Hepatitis C is a viral disease that leads to swelling (inflammation) of the liver.
Other types of viral hepatitis include:
Hepatitis C infection is caused by the hepatitis C virus (HCV).
You can catch hepatitis C if the blood of someone who has hepatitis C enters your body. Exposure may occur:
People at risk of hepatitis C are those who:
Most people who are recently infected with hepatitis C do not have symptoms. Some people have yellowing of the skin (jaundice). Chronic infection often causes no symptoms. But fatigue, depression and other problems can occur.
Persons who have long-term (chronic) infection often have no symptoms until their liver becomes scarred (cirrhosis). Most people with this condition are ill and have many health problems.
The following symptoms may occur with hepatitis C infection:
Blood tests are done to check for hepatitis C:
Everyone born from 1945 to 1965 (the baby boomer generation) should get a one-time test for hepatitis C.
Genetic testing is done to check for the type of hepatitis C (genotype). There are six types of the virus (genotypes 1 through 6). Test results can help your doctor choose treatment that is best for you.
The following tests are done to identify and monitor liver damage from hepatitis C:
You should talk to your health care provider about your treatment options and when treatment should begin.
Antiviral medicines are used to treat hepatitis C. These drugs help fight the HCV. Newer antiviral drugs:
The choice of which medicine depends on the genotype of the HCV you have.
A liver transplant may be recommended for people who develop cirrhosis and/or liver cancer. Your provider can tell you more about liver transplant.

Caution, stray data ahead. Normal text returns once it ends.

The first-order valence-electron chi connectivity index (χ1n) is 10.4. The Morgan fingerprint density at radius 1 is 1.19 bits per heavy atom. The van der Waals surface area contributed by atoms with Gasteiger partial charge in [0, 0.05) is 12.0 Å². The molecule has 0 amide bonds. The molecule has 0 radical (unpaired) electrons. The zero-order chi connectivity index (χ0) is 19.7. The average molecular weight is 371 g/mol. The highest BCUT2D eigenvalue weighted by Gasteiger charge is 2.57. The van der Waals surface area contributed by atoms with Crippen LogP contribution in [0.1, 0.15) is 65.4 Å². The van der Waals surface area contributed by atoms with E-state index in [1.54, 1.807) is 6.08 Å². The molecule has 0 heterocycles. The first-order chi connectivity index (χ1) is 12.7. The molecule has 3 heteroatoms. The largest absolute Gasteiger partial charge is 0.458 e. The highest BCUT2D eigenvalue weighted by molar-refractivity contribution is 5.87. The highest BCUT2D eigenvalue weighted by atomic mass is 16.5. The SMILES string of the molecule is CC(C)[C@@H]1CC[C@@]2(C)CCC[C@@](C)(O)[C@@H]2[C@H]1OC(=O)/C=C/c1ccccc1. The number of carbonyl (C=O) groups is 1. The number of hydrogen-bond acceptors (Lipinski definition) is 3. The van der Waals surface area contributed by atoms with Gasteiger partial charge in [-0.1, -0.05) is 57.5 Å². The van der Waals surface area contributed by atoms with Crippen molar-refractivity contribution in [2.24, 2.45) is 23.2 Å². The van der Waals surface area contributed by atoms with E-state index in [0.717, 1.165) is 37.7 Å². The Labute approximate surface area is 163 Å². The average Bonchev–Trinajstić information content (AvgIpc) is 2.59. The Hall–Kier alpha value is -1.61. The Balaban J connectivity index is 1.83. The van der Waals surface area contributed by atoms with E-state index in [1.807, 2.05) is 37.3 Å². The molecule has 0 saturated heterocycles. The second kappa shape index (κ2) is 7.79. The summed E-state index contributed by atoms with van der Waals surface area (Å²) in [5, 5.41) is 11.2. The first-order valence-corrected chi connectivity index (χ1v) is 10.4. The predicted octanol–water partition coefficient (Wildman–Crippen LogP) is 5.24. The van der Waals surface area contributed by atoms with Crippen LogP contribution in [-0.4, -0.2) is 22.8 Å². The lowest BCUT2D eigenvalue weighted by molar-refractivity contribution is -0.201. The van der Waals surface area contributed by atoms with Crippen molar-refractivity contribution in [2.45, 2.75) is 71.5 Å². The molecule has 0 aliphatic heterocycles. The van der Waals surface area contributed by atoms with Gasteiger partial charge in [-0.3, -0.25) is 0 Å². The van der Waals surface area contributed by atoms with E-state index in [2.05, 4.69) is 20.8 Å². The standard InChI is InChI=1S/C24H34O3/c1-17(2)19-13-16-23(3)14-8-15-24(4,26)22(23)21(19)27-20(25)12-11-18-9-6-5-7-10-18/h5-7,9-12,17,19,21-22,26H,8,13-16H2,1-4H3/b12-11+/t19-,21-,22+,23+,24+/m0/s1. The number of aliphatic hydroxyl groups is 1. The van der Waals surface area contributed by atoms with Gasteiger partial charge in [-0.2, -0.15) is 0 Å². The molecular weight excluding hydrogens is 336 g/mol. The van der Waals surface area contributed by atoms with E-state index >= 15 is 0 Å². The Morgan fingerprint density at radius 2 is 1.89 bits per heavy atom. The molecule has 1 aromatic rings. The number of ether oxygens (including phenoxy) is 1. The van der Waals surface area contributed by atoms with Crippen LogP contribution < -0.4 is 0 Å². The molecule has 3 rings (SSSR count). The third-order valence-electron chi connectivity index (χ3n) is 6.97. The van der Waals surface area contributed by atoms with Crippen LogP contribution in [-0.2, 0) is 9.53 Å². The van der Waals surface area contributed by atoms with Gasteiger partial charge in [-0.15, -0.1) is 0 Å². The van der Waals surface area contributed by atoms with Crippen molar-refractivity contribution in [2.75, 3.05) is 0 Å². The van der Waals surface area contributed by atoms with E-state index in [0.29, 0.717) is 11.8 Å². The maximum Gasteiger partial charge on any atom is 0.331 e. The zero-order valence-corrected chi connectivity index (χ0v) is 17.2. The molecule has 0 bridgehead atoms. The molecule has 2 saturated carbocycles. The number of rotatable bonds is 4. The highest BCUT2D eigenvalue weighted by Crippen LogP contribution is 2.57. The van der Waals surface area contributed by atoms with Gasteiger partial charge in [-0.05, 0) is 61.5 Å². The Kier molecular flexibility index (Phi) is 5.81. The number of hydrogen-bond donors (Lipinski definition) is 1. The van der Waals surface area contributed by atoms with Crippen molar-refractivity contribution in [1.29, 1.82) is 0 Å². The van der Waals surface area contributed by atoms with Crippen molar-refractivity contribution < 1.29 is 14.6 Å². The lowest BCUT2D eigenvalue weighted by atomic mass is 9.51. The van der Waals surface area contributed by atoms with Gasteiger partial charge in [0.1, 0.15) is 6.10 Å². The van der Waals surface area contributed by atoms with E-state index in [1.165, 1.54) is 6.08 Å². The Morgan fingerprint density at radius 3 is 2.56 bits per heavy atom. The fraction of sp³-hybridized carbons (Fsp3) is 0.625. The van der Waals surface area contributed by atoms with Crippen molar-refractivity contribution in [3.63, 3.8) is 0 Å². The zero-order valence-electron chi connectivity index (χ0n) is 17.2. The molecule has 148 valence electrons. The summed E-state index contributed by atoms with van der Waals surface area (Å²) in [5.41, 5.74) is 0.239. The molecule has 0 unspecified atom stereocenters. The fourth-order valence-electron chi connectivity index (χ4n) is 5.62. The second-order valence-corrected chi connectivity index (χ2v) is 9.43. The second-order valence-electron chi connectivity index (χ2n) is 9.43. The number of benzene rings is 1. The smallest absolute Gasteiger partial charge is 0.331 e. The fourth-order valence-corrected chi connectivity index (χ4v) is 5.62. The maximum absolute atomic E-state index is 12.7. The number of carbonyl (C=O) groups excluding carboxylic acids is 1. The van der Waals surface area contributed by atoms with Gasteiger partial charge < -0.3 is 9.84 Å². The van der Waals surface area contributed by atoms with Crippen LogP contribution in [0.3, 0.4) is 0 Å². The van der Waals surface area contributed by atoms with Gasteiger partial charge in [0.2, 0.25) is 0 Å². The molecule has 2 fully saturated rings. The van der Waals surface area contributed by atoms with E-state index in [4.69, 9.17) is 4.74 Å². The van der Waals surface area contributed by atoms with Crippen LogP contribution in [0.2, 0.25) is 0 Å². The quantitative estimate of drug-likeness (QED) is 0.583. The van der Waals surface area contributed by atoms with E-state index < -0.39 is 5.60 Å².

If you have hepatitis C:
Joining a support group can help ease the stress of having hepatitis C. Ask your provider about liver disease resources and support groups in your area.
Most people (75% to 85%) who are infected with the virus develop chronic hepatitis C. This condition poses a risk for cirrhosis, liver cancer, or both. The outlook for hepatitis C depends in part on the genotype.
A good response to treatment occurs when the virus can no longer be detected in the blood 12 weeks or more after treatment. This is called "sustained virologic response" (SVR). Up to 90% of those treated for some genotypes have this type of response.
Some people do not respond to initial treatment. They may need to be re-treated with a different class of medicines.
Also, some people can become re-infected or infected with a different genotype strain.
Call your provider if:
Steps that can be taken to help prevent the spread of hepatitis C from one person to another include:
If you or your partner is infected with hepatitis C and you have been in a stable and monogamous (no other partners) relationship, the risk of giving the virus to, or getting the virus from, the other person is low.
HCV cannot be spread by casual contact, such as holding hands, kissing, coughing or sneezing, breastfeeding, sharing eating utensils or drinking glasses.
Currently there is no vaccine for hepatitis C.
Reviewed By: Michael M. Phillips, MD, Clinical Professor of Medicine, The George Washington University School of Medicine, Washington, DC. Also reviewed by David Zieve, MD, MHA, Medical Director, Brenda Conaway, Editorial Director, and the A.D.A.M. Editorial team.